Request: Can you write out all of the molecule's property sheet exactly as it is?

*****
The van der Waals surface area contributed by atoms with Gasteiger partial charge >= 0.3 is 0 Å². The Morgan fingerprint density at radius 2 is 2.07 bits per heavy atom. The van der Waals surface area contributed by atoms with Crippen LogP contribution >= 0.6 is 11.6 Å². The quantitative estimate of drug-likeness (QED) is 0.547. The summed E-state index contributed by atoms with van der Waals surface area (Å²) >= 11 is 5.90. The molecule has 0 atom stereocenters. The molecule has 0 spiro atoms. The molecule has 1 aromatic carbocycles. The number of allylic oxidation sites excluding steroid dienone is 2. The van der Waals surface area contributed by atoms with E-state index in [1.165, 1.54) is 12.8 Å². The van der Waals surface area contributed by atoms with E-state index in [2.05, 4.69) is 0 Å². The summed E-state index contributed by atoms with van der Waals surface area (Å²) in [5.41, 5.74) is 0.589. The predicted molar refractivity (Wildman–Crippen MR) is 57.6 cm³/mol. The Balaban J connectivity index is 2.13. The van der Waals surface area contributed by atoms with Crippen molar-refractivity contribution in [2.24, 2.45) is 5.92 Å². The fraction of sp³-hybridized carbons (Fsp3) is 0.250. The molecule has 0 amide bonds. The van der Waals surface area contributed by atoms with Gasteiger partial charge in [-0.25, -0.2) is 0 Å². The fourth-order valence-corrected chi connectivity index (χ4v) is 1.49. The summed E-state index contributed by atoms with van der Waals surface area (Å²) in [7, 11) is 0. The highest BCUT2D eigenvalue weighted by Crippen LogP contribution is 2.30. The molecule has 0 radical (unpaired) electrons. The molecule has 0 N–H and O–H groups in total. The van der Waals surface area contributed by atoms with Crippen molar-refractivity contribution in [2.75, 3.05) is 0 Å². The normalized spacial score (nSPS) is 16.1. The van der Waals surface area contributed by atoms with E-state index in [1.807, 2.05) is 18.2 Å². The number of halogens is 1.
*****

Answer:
The van der Waals surface area contributed by atoms with Gasteiger partial charge >= 0.3 is 0 Å². The Morgan fingerprint density at radius 2 is 2.07 bits per heavy atom. The van der Waals surface area contributed by atoms with Crippen LogP contribution >= 0.6 is 11.6 Å². The quantitative estimate of drug-likeness (QED) is 0.547. The summed E-state index contributed by atoms with van der Waals surface area (Å²) >= 11 is 5.90. The molecule has 0 atom stereocenters. The molecule has 0 spiro atoms. The molecule has 1 aromatic carbocycles. The number of allylic oxidation sites excluding steroid dienone is 2. The van der Waals surface area contributed by atoms with E-state index in [1.165, 1.54) is 12.8 Å². The van der Waals surface area contributed by atoms with E-state index in [2.05, 4.69) is 0 Å². The summed E-state index contributed by atoms with van der Waals surface area (Å²) in [5.41, 5.74) is 0.589. The predicted molar refractivity (Wildman–Crippen MR) is 57.6 cm³/mol. The Balaban J connectivity index is 2.13. The van der Waals surface area contributed by atoms with Crippen molar-refractivity contribution in [2.24, 2.45) is 5.92 Å². The fraction of sp³-hybridized carbons (Fsp3) is 0.250. The molecule has 0 amide bonds. The van der Waals surface area contributed by atoms with Gasteiger partial charge in [-0.25, -0.2) is 0 Å². The fourth-order valence-corrected chi connectivity index (χ4v) is 1.49. The summed E-state index contributed by atoms with van der Waals surface area (Å²) in [7, 11) is 0. The highest BCUT2D eigenvalue weighted by Crippen LogP contribution is 2.30. The molecule has 0 radical (unpaired) electrons. The molecule has 0 N–H and O–H groups in total. The van der Waals surface area contributed by atoms with Crippen molar-refractivity contribution in [2.75, 3.05) is 0 Å². The normalized spacial score (nSPS) is 16.1. The van der Waals surface area contributed by atoms with E-state index in [1.807, 2.05) is 18.2 Å². The number of halogens is 1.